Antiques Roadshow: Fiona Bruce details major changes to BBC series amid coronavirus
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Filming has been halted due to the ongoing threat of coronavirus up and down the UK but as lockdown slowly begins to ease, Antiques Roadshow joins countless other productions as they resume their schedules under strict restrictions. Only these new episodes will look very different to the usual format viewers are used to seeing.
Rather than have 5,000 people turn up, we have asked people to write in about the articles they’ve got, then gone through that list
A big part of the show is the gathering of people as the experts look over and examine guest’s artefacts before giving their valuations, but with social distancing measures in place it won’t be allowed to happen.
Presenter Fiona Bruce, revealed the new format for the post-pandemic BBC show would mirror that of their latest special episode, that was actually filmed before lockdown commenced.
The host took to the skies in a Spitfire as part of the special episode, which marked 80 years since the Battle of Britain and the Blitz.
They decided that small groups of family members discussing treasured items from that era would be a fitting way to honour the anniversary, and it seems like they were ahead of the times.
“Rather than have 5,000 people turn up, we have asked people to write in about the articles they’ve got, then gone through that list,” she explained in a recent interview.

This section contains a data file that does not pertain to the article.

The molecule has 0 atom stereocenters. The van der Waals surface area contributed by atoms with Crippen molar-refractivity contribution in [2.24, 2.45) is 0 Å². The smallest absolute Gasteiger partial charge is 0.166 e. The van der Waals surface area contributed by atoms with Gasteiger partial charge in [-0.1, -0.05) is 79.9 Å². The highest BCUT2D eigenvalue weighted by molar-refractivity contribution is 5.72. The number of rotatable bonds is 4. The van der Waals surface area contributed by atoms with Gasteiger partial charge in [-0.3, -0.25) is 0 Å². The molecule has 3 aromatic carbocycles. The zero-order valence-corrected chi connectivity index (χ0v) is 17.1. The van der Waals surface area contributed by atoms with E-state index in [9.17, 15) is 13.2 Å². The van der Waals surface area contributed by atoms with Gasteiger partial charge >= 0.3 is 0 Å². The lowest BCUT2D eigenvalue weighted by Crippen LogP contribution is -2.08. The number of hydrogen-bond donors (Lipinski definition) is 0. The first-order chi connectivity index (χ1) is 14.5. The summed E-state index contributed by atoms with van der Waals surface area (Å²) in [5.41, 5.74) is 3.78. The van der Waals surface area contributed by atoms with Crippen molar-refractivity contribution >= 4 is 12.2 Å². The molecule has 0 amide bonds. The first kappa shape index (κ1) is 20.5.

“We generally film about 70 objects and get two programmes out of that.
“We invite people to come along and they bring their families or the people they bubble with, so in one sense there will still be a crowd.”
In the past, Fiona has noted how much she enjoys the hustle and bustle of a busy Roadshow day.
But despite now lacking in numbers, it “never crossed” her mind to pack it all in.
“I was raring to go. The show is a complete delight!” she told Radio Times.
“You go to an amazing location, look at beautiful things, hear fascinating stories. All life is there.”
The program, which has been running for more than four decades, has been filming in Warwickshire at Kenilworth Castle and the episodes are set to be broadcast early next year.
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Speaking of the trip to the West Midlands, she told The Courier: “We’ve had a wonderful time at Kenilworth Castle and our experts have seen some really intriguing and valuable objects – I can’t wait to see the finished programmes.
“We’ve come up with a new way to safely film the show yet still bring you amazing items and stories.”
Fiona is on her 13th series of presenting Antiques Roadshow and she shows no signs of getting bored.
Speaking to Bristol Magazine, she gushed over the “remarkable” objects visiters surprise the experts with: “You’d think that after 40 years of Antiques Roadshow that somehow people would run out of things to show us, run out of things to tell us but I’m happy to report that is not the case!” she told he publication.
Fiona Bruce’s full interview is available to read now in Radio Times [RADIO TIMES]
“Thousands of people come along and we still find the most remarkable objects. We never know what is going to turn up and that is the great joy of the programme and we will see everybody who comes along.”
She explained how “amazing” it is that there are wonderful items still out there ready for the world to see.
“People still bring along things that are just extraordinary and it’s a great pleasure so see them and hear their story,” she said.
Fiona’s full interview is available to read now in Radio Times.
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